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Who’s on First?


Paul MacCormack

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At some point in your career you have probably had this question arise. It starts off in the shadows of your awareness and can sometimes grow into a full-blown sense of terror. It usually shows up when things are shifting, something new and challenging is on the horizon, or even when the grind of the season catches up with you. It may be a simple phrase or question… but no matter the form, it can contain a multitude of fear and judgement. And ironically, because this conversation usually occurs within your own mind, no one else ever hears it. 

“Who do you think you are?”  

“You’re in way over your head.”

“Once they find out you don’t know what you’re doing, you’ll be fired for sure.”

“You are a fraud.”

In psychological terms this phenomenon is called “Imposter Syndrome.” The term was coined back in 1978 by two psychologists, Pauline Clance and Suzanne Imes. They described it as “a feeling of phoniness in people that believe they are not intelligent, capable or creative despite evidence of high achievement.” People who suffer from this often push themselves to achieve but live with the nagging sense that it's only a matter of time before they are found out. 

These feelings of inadequacy are generally born of the very tendencies that make Superintendents good at their jobs. She/he may be quite driven, given to the habit of overwork, and perfectionism. Supers are folks who like to please others and the pursuit of that obsequious goal can itself be a full-time job. It’s also not uncommon for Superintendents to work in a sort of “feedback vacuum” by times as well, further fueling feelings of doubt and uncertainty.

Supers are oftentimes also victims of unrealistic expectations. Whether they come from owners, management or golfers or oneself, they are kindling for the story of never being enough. Unrealistic expectations push Supers to unhealthy places that they have no business being. When you find yourself in these scenarios, you often make decisions that work against health and well being. 

Unrealistic expectations push Supers to unhealthy places that they have no business being...

So, what’s a green keeper to do if plagued by thoughts and stories that tell them they’re not enough? Well here are a few suggestions. 

  • Learn to be ok with not knowing. When you started this gig, there was no possible way to know everything. This notion that Supers always have to know all the answers all of the time, further reinforces the idea that our knowledge is constantly insufficient. Accepting that no one person will ever have to know the solution to every single problem can afford you the space to seek out folks that can help.

  • Recognize and accept that you have these tendencies. The first step to address most any issue is acceptance. Once you can name it, it becomes easier to bring your awareness to it. Learn to become curious about your thought process and stories surrounding the idea that you’re not enough. If you can see them coming, it can lay the foundation for dealing with them in a more positive way.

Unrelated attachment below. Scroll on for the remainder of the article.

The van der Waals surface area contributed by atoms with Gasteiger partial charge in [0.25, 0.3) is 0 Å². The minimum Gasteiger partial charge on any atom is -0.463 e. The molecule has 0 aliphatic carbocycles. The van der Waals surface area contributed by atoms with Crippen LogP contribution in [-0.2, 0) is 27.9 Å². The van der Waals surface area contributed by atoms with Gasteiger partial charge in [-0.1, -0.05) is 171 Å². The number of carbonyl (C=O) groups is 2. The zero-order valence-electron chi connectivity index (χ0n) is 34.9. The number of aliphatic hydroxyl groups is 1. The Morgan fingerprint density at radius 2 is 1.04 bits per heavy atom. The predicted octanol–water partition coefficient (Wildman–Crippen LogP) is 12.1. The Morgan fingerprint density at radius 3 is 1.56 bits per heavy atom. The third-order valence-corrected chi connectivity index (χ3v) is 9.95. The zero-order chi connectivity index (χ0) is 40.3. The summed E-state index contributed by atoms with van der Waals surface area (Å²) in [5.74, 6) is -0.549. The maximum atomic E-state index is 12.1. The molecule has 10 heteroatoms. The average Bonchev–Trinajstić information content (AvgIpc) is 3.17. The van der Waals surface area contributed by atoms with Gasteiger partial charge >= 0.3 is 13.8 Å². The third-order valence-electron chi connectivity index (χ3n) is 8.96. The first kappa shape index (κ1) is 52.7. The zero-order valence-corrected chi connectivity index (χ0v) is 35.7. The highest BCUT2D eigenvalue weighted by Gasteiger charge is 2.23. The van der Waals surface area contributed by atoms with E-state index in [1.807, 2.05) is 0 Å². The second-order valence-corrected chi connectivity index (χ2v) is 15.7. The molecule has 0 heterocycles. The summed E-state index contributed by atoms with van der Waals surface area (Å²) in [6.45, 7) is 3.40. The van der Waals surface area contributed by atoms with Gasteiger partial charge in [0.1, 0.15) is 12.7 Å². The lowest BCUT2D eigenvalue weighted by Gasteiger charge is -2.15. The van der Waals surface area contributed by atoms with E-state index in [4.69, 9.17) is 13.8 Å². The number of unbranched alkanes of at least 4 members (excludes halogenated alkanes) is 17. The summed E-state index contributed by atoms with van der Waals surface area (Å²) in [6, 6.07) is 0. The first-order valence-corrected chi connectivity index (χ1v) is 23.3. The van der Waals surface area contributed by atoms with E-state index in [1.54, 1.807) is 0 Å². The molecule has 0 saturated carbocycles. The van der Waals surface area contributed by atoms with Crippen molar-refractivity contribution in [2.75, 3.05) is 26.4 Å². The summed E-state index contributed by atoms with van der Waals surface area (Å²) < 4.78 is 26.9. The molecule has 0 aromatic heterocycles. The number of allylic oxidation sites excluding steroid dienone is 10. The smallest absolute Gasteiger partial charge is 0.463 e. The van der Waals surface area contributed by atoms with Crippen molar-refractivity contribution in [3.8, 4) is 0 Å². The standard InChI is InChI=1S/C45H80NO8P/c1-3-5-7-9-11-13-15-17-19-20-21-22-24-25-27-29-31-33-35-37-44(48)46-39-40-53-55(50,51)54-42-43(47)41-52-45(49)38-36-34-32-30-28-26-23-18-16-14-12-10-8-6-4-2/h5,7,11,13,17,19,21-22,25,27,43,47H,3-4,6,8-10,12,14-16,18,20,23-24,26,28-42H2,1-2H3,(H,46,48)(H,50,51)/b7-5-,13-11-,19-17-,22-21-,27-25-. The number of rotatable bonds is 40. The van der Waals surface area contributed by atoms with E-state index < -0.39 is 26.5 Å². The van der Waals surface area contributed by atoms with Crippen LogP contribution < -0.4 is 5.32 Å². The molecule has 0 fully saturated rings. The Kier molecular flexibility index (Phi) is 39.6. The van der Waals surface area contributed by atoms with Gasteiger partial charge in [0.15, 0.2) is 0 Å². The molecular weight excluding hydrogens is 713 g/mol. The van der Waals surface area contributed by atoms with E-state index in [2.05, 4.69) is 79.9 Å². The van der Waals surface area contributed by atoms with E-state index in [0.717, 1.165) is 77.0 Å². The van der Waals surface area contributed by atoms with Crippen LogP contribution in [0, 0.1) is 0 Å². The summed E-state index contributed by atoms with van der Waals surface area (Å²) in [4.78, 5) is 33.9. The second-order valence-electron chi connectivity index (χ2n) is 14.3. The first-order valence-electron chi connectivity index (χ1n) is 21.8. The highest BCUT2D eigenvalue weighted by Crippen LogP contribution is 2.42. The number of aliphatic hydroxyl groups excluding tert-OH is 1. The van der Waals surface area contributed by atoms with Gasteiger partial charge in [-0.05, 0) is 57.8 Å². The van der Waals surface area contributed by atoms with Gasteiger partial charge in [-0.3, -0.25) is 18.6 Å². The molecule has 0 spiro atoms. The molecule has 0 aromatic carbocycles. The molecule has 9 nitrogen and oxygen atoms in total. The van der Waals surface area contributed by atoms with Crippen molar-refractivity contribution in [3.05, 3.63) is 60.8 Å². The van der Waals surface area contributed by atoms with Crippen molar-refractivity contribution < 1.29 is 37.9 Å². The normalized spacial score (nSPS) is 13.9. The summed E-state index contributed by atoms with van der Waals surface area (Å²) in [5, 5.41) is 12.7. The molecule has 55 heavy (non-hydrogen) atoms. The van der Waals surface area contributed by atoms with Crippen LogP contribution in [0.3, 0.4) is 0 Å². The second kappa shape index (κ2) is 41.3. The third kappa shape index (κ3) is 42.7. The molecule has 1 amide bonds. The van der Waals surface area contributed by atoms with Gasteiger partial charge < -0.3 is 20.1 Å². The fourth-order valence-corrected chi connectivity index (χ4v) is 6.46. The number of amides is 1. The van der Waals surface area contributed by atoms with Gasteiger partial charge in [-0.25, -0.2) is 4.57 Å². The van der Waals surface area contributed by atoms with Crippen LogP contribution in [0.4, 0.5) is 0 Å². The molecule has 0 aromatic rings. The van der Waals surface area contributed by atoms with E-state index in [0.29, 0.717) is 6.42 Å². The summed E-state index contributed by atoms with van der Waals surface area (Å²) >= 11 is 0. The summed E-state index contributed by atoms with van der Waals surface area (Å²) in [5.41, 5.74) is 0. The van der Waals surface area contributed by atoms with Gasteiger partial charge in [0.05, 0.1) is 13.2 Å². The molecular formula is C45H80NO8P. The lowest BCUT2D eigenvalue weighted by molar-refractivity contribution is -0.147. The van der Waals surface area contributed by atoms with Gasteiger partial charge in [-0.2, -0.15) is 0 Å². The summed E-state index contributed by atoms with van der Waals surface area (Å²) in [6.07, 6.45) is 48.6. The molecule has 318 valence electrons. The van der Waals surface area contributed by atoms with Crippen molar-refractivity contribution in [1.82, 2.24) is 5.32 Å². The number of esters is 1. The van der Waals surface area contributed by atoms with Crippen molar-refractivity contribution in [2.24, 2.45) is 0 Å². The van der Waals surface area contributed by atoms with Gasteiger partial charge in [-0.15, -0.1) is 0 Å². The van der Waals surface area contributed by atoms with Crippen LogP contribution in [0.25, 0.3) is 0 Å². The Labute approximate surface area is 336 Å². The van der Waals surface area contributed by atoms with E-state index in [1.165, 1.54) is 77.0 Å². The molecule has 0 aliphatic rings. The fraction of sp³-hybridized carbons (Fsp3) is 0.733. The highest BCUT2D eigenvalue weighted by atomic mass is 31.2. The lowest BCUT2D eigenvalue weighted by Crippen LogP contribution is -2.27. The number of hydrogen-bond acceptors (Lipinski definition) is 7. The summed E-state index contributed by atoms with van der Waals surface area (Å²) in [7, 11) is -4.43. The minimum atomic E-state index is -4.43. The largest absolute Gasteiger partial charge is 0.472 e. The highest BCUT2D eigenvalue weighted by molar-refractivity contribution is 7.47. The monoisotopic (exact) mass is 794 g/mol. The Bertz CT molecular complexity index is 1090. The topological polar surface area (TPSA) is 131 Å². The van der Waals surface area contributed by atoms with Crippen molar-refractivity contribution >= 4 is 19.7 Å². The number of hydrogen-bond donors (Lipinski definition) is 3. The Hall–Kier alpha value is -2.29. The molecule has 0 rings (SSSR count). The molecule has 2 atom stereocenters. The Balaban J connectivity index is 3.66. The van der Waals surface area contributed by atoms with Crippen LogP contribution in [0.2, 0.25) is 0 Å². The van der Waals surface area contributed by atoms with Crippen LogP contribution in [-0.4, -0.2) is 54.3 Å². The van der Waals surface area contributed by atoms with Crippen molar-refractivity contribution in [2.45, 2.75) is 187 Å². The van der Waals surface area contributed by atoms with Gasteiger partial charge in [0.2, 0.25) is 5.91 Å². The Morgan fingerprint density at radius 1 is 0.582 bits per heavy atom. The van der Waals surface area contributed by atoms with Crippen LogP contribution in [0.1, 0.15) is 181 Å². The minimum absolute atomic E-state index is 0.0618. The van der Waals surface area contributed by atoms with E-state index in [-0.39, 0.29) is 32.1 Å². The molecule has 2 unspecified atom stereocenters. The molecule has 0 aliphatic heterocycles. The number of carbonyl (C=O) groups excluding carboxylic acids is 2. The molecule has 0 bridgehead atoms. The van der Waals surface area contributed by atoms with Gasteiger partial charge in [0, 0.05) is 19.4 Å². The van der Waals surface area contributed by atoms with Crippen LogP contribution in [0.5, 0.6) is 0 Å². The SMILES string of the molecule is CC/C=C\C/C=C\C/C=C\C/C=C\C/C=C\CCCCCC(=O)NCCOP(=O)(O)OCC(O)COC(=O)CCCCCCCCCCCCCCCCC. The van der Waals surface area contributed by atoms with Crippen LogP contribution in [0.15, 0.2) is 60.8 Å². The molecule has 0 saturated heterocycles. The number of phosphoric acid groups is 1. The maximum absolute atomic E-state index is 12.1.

• Give yourself a break. When you find yourself lost in a swirling vortex of doubt, pausing and offering yourself some compassion can go a long way. When we bring an air of acceptance and compassion to most problems, we can step outside the loop of judgement.

  • Remember that perfection is an illusion and that unreasonable expectations are just that — unreasonable. Just because you think it, doesn’t mean it is true and just because someone expects something of you doesn’t mean it is reasonable. Working to develop a healthy relationship with these two can go a long way to easing your feeling of shame and self doubt.

  • Know that you are not alone. I would hazard to guess that there isn’t a Superintendent around that hasn’t experienced feelings of deficiency at some point in their careers. Reach out and talk to someone about your experience, you might be surprised how they will reply. 

Just because you think it, doesn’t mean it is true and just because someone expects something of you doesn’t mean it is reasonable...

It can also be helpful to pause and reflect on all the accomplishments that led you to to where you are today. It’s a normal human default to focus on what’s missing in a given situation, but it can be very illuminating to actually think about all of the goodness you’ve acquired and shared with others along the way. You are not in the position you are in by accident. You have put in the time, built a valuable skill set, and made a difference in a great many lives. These positive reflections can go along way to helping you remember that no matter what, you are more than enough. 

Thanks for reading.

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Another great article and so true. It’s important to talk to others about your successes; as well as your fears and failures. 
Hearing someone else tell you that they have experienced the same or similar feelings and fears can be extremely enlightening. 
We are all in this together and there are many of us out there ready to help. 
Thanks Paul!

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Thanks so much David. So many of the conversations I have with Supers that are struggling have this theme within them somewhere. We are all so much more than we give ourselves credit for.

Paul

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